Crown Royal Whisky Maker Eyes the Cannabis Industry
 
 

August 28, 2018
Mike Adams

Nearly all of the major brewing companies have announced partnerships with influential cannabis firms aimed at developing THC-infused beverage lines to sell on the Canadian market. Alcohol companies, like Constellation Brands and Molson Coors, are no longer afraid to pledge their allegiance to the marijuana sector. These operations fully understand that getting in on this ganja game at this juncture is crucial to ensuring strong-arm market control when the United States finally ends prohibition once and for all. And their competitors across the pond are curious about what this sector could mean for them. A recent report from Bloomberg shows that the UK’s Diageo Plc, makers of Crown Royal Whisky and Guinness Beer, are also searching for opportunities to sell cannabis beverages to customers on the Canadian market.

Diageo, which is one of the strongest spirits manufacturers in the world, has met with at least three Canadian cannabis firms to discuss the possibility of putting their version of the cannabis cocktail on dispensary shelves.

A recent report from investment site The Motley Fool indicates that this deal, if it happens, will likely fall in the hands of one of these three prominent forces: Aphtia, Tilray or Aurora Cannabis. But so far, Diageo has refused to comment on this development. But a spokesperson for the company did tell the news source that although “we never comment on speculation… we are monitoring this space closely.”

While the concept of a “Crown Royal of Cannabis has not yet been confirmed, the fact that the company is taking meetings regarding this matter is a relatively good sign that it plans to move forward. Prior to the recent announcement of Molson Coors’ merger with Hydropothecary Corporation, CEO Mark Hunter told investors that, “We have assembled a team in Canada to actively explore the risks and opportunities of entering the cannabis space.” But he would not say whether it would actually happen. A month later, the company revealed that it was officially in the trenches and bringing a line of cannabis beverages to market in the near future. So, we expect Diageo will publicize its entry into the cannabis scene once the ink is dry.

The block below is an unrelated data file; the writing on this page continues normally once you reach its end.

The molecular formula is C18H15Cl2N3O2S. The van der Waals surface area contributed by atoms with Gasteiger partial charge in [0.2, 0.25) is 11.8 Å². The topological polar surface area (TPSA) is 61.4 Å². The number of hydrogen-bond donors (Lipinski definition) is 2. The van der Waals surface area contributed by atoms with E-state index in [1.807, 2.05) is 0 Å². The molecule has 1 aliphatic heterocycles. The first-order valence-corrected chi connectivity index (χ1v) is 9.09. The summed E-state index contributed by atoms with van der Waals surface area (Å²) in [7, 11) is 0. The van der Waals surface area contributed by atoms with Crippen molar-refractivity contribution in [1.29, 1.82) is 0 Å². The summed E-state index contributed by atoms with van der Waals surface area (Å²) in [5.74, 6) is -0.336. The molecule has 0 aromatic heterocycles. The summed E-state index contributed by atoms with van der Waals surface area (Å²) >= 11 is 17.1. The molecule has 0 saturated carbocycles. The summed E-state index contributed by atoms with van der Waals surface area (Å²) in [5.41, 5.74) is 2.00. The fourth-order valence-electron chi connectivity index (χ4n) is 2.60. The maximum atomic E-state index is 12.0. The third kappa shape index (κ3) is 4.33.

Alcohol companies are using the cannabis industry to tap into a market they can use to compensate for the younger generation’s lack of interest in booze. A new survey from Berenberg Research found that 64 percent of the demographic classified Generation Z is drinking less alcohol than the generations that came before them. Even Millennials are drinking less than their alcohol-soaked predecessors. The majority of this group prefers the comforts of cannabis, according to researchers at The Tylt. The survey, which was published in April, shows that 88 percent of the Millennials generation believes that cannabis is safer than drinking beer, wine and hard liquor.

There is even a small body of evidence showing that binge drinking rates are on the decline in states that have legalized marijuana.

Needless to say, the booze sector has lost a chunk of its market share over the past decade due to these changing trends. It is for this reason that brewing giant Anheuser-Busch is making a push to expand its non-alcoholic beverage line. However, the company has not said whether it, too, plans to explore the cannabis space.

Legal cannabis is new and constantly changing. Years ago, most cannabis consumers smoked as their preferred method of consumption, even when the herb was classified for “medicinal use.” But now, cannabis edibles and beverages are taking over. The advent of healthier lifestyle choices is mostly responsible for the shift. Social acceptance is another factor.

Dooma Wendschuh, co-founder of Ontario- based Province Brands, a company set to produce a beer derived entirely from the cannabis plant, told CBC News that “Smoking has lost, and beverages are how we like to become altered.” And this seems to be true. The Canadian edibles market is predicted to reach $15 billion annually once it is fully operational sometime next year. That is nearly $10 billion more than the sale of raw flower is expected to generate when it launches in October.